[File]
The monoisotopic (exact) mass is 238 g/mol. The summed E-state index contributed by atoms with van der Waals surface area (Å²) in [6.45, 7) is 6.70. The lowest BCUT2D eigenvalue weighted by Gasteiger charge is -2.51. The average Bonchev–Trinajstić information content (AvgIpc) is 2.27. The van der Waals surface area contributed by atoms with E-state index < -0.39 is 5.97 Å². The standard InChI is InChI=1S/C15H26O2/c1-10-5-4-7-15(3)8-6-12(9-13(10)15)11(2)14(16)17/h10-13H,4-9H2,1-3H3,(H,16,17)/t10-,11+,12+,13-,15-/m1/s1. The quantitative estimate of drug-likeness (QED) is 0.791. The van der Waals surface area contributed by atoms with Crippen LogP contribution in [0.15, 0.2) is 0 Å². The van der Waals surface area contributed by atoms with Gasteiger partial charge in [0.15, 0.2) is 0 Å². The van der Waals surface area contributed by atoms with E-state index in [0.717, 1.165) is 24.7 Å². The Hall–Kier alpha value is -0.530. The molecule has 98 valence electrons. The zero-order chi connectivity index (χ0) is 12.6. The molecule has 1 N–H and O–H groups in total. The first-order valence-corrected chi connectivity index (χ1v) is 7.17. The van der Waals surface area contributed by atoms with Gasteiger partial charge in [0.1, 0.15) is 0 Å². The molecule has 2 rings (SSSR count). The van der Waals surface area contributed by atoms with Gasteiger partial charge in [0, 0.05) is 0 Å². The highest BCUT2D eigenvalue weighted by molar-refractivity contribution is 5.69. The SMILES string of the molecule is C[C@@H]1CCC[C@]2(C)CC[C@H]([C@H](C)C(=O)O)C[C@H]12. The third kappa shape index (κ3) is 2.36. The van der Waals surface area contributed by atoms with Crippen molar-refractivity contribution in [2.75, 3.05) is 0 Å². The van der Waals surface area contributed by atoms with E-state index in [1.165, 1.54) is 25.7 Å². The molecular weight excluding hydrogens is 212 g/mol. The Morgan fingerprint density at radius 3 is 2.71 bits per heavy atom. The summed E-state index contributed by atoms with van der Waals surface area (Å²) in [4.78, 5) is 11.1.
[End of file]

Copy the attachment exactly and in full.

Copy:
The monoisotopic (exact) mass is 238 g/mol. The summed E-state index contributed by atoms with van der Waals surface area (Å²) in [6.45, 7) is 6.70. The lowest BCUT2D eigenvalue weighted by Gasteiger charge is -2.51. The average Bonchev–Trinajstić information content (AvgIpc) is 2.27. The van der Waals surface area contributed by atoms with E-state index < -0.39 is 5.97 Å². The standard InChI is InChI=1S/C15H26O2/c1-10-5-4-7-15(3)8-6-12(9-13(10)15)11(2)14(16)17/h10-13H,4-9H2,1-3H3,(H,16,17)/t10-,11+,12+,13-,15-/m1/s1. The quantitative estimate of drug-likeness (QED) is 0.791. The van der Waals surface area contributed by atoms with Crippen LogP contribution in [0.15, 0.2) is 0 Å². The van der Waals surface area contributed by atoms with Gasteiger partial charge in [0.15, 0.2) is 0 Å². The van der Waals surface area contributed by atoms with E-state index in [0.717, 1.165) is 24.7 Å². The Hall–Kier alpha value is -0.530. The molecule has 98 valence electrons. The zero-order chi connectivity index (χ0) is 12.6. The molecule has 1 N–H and O–H groups in total. The first-order valence-corrected chi connectivity index (χ1v) is 7.17. The van der Waals surface area contributed by atoms with Gasteiger partial charge in [0.1, 0.15) is 0 Å². The molecule has 2 rings (SSSR count). The van der Waals surface area contributed by atoms with Gasteiger partial charge in [0, 0.05) is 0 Å². The highest BCUT2D eigenvalue weighted by molar-refractivity contribution is 5.69. The SMILES string of the molecule is C[C@@H]1CCC[C@]2(C)CC[C@H]([C@H](C)C(=O)O)C[C@H]12. The third kappa shape index (κ3) is 2.36. The van der Waals surface area contributed by atoms with Crippen molar-refractivity contribution in [2.75, 3.05) is 0 Å². The van der Waals surface area contributed by atoms with E-state index in [1.165, 1.54) is 25.7 Å². The molecular weight excluding hydrogens is 212 g/mol. The Morgan fingerprint density at radius 3 is 2.71 bits per heavy atom. The summed E-state index contributed by atoms with van der Waals surface area (Å²) in [4.78, 5) is 11.1.